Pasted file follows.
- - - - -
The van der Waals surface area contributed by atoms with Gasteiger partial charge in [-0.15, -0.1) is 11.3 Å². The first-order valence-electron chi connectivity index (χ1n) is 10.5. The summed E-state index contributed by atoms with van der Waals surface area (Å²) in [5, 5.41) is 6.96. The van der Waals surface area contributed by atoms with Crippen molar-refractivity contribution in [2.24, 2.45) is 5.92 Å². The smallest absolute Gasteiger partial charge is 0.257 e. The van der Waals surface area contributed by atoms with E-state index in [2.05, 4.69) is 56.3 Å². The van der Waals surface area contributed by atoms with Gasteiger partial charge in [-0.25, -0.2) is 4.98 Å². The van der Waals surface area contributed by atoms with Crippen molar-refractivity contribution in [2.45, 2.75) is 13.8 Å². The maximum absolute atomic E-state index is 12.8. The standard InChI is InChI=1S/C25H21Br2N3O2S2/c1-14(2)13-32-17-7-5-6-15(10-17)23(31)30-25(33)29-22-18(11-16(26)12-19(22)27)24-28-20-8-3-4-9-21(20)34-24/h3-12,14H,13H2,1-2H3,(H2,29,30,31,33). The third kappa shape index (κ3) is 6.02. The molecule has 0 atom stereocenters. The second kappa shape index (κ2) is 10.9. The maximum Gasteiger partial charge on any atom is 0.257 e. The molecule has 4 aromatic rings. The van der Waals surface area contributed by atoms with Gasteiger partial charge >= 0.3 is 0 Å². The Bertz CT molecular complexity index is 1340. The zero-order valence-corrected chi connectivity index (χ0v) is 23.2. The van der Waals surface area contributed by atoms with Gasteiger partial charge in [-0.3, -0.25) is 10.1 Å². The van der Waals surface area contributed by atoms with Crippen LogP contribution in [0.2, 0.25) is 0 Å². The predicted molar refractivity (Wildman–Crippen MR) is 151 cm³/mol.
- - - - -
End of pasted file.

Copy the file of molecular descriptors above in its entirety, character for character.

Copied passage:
The van der Waals surface area contributed by atoms with Gasteiger partial charge in [-0.15, -0.1) is 11.3 Å². The first-order valence-electron chi connectivity index (χ1n) is 10.5. The summed E-state index contributed by atoms with van der Waals surface area (Å²) in [5, 5.41) is 6.96. The van der Waals surface area contributed by atoms with Crippen molar-refractivity contribution in [2.24, 2.45) is 5.92 Å². The smallest absolute Gasteiger partial charge is 0.257 e. The van der Waals surface area contributed by atoms with E-state index in [2.05, 4.69) is 56.3 Å². The van der Waals surface area contributed by atoms with Gasteiger partial charge in [-0.25, -0.2) is 4.98 Å². The van der Waals surface area contributed by atoms with Crippen molar-refractivity contribution in [2.45, 2.75) is 13.8 Å². The maximum absolute atomic E-state index is 12.8. The standard InChI is InChI=1S/C25H21Br2N3O2S2/c1-14(2)13-32-17-7-5-6-15(10-17)23(31)30-25(33)29-22-18(11-16(26)12-19(22)27)24-28-20-8-3-4-9-21(20)34-24/h3-12,14H,13H2,1-2H3,(H2,29,30,31,33). The third kappa shape index (κ3) is 6.02. The molecule has 0 atom stereocenters. The second kappa shape index (κ2) is 10.9. The maximum Gasteiger partial charge on any atom is 0.257 e. The molecule has 4 aromatic rings. The van der Waals surface area contributed by atoms with Gasteiger partial charge >= 0.3 is 0 Å². The Bertz CT molecular complexity index is 1340. The zero-order valence-corrected chi connectivity index (χ0v) is 23.2. The van der Waals surface area contributed by atoms with Gasteiger partial charge in [-0.3, -0.25) is 10.1 Å². The van der Waals surface area contributed by atoms with Crippen LogP contribution in [0.2, 0.25) is 0 Å². The predicted molar refractivity (Wildman–Crippen MR) is 151 cm³/mol.